One August night, members of a Latino gang had gotten into a confrontation with some of their classmates. The next night, Tramel and Kurtzman led a group that went out looking for the gang. According to his own account, Tramel egged on his friends, instructing them in martial arts moves. When Kurtzman wanted to bring along the 6-inch folding military knife he would sharpen during idle moments in the dorm, Tramel readily agreed.

After hours on the prowl, the band of avenging angels came down to just Tramel and Kurtzman, clad all in black.

They found no gang members, but returning to school for their 1 a.m. curfew, they cut through Alameda Park, where music wafted from a radio beside a man bunking down in the gazebo.

For a brief time, the pair chatted with him. The homeless man was Michael Stephenson, 29. He was not Latino. Tucked inside his sleeping bag, he was anything but hostile. As Tramel leaned against a railing with his back to Stephenson, they talked about the cold weather.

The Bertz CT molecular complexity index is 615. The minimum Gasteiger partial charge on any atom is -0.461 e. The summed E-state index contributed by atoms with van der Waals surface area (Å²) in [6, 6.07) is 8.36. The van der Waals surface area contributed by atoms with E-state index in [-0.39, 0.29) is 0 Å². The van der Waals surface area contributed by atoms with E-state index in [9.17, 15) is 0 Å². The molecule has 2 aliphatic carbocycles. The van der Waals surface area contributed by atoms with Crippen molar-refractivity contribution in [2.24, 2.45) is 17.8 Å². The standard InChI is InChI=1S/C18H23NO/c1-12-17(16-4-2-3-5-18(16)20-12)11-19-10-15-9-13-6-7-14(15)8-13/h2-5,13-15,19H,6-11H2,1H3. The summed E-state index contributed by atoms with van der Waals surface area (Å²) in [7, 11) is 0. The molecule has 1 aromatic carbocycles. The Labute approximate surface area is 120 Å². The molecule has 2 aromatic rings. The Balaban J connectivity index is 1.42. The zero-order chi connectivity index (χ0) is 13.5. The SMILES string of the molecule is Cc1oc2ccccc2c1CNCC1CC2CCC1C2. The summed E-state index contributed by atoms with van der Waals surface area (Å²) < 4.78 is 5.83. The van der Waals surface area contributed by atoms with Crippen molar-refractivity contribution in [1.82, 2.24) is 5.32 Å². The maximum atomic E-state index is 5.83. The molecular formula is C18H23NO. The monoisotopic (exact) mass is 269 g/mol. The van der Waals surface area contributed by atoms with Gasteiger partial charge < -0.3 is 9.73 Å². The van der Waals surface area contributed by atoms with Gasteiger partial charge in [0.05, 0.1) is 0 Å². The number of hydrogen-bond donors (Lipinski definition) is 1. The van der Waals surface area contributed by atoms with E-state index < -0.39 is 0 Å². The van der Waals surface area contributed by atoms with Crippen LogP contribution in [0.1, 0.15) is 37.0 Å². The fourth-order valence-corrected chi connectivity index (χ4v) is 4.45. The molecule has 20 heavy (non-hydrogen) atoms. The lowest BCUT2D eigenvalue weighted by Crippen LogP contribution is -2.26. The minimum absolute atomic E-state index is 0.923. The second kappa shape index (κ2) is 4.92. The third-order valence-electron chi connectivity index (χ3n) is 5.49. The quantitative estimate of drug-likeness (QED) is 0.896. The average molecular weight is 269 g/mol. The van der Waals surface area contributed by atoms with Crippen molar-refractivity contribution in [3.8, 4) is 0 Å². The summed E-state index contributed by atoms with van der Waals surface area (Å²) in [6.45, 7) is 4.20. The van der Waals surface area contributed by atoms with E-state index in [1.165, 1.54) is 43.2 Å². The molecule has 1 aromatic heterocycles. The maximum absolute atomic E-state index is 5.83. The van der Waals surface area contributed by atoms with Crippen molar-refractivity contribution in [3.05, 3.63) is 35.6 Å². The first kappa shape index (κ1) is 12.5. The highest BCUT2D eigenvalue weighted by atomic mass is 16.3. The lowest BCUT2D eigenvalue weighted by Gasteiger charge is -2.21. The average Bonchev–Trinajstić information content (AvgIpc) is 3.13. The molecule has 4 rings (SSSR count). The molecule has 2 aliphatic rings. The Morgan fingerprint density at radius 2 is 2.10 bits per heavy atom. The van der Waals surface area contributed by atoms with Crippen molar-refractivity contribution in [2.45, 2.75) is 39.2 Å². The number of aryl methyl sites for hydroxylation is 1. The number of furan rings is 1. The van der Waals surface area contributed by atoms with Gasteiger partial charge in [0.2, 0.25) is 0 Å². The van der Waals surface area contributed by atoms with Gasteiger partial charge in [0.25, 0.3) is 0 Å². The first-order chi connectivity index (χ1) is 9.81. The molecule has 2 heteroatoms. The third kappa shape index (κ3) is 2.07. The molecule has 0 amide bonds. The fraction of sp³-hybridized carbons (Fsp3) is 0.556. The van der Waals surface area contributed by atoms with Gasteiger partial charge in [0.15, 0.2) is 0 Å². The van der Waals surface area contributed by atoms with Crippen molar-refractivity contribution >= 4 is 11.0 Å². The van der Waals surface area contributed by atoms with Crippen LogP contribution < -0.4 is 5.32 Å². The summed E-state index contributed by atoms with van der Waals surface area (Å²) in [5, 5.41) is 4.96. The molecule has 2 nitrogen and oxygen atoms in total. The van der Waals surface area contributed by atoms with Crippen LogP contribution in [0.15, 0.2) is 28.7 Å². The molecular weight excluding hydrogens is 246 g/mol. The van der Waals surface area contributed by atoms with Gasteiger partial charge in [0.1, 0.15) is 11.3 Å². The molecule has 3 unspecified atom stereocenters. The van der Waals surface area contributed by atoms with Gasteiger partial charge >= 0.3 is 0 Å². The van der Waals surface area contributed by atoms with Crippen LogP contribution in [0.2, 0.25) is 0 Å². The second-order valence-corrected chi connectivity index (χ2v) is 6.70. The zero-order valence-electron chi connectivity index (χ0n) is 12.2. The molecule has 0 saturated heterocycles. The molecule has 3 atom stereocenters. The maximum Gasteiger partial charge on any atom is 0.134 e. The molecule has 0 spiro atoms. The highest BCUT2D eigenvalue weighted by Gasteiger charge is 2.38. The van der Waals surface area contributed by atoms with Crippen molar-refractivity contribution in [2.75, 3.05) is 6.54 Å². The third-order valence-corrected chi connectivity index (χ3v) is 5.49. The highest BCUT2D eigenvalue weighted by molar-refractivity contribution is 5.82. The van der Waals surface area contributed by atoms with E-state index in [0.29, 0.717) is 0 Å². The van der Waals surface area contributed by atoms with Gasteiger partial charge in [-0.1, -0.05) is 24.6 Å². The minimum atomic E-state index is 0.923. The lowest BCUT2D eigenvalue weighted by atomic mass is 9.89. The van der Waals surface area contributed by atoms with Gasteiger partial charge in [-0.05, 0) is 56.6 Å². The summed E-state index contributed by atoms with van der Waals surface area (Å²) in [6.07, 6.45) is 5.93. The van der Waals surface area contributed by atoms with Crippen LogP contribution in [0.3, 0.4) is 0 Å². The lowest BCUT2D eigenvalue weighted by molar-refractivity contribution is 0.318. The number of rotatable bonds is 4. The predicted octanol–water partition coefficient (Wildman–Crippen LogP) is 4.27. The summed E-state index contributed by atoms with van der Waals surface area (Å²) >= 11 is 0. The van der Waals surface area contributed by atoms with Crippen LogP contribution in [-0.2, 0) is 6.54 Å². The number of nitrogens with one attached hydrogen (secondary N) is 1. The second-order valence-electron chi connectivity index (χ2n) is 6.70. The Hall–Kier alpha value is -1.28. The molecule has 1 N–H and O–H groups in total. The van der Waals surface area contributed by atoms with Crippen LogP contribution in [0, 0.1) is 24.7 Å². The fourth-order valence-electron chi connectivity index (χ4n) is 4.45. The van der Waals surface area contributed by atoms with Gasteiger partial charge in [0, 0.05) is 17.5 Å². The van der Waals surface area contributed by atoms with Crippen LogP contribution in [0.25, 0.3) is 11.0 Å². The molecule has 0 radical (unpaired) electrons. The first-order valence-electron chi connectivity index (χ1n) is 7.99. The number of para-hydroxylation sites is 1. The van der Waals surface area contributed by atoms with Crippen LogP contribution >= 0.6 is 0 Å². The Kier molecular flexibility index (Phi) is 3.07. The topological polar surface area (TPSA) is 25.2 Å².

"Several seconds later, I heard Michael say, 'No, my friend,' and then I heard what sounded like coughing," Tramel wrote in an account for his 2005 parole hearing.

"When I turned around, Michael was on his hands and knees, and Kurtzman was leaning over him. Then Michael suddenly collapsed onto his side, I saw the knife in Kurtzman's hand, and before I could say or do anything, I saw Kurtzman cut Michael's throat. My body froze in horror, and I gasped, 'Dave, stop!' Kurtzman looked up at me with a crazed look in his eyes, and he was trembling."

Kurtzman gave an account at his trial that mirrored Tramel's. Earlier, he told investigators that killing Stephenson was like slaughtering a pig. Kurtzman stabbed him 17 times.

Back at the dorm, the two swore their pals to secrecy, and Tramel promised a skeptic $50 if their story turned out to be a hoax. Their disbelieving friends visited the park later that morning and called police.

Tramel's first trial ended in a hung jury. He was convicted of second-degree murder in the second. Both he and Kurtzman received sentences of 15 years to life.

"The prosecutor made a good analogy at my trial," he told the parole board in October. "Kurtzman was a gun that I had loaded and cocked…. That makes me culpable for what Kurtzman did; that makes me responsible for Michael's death."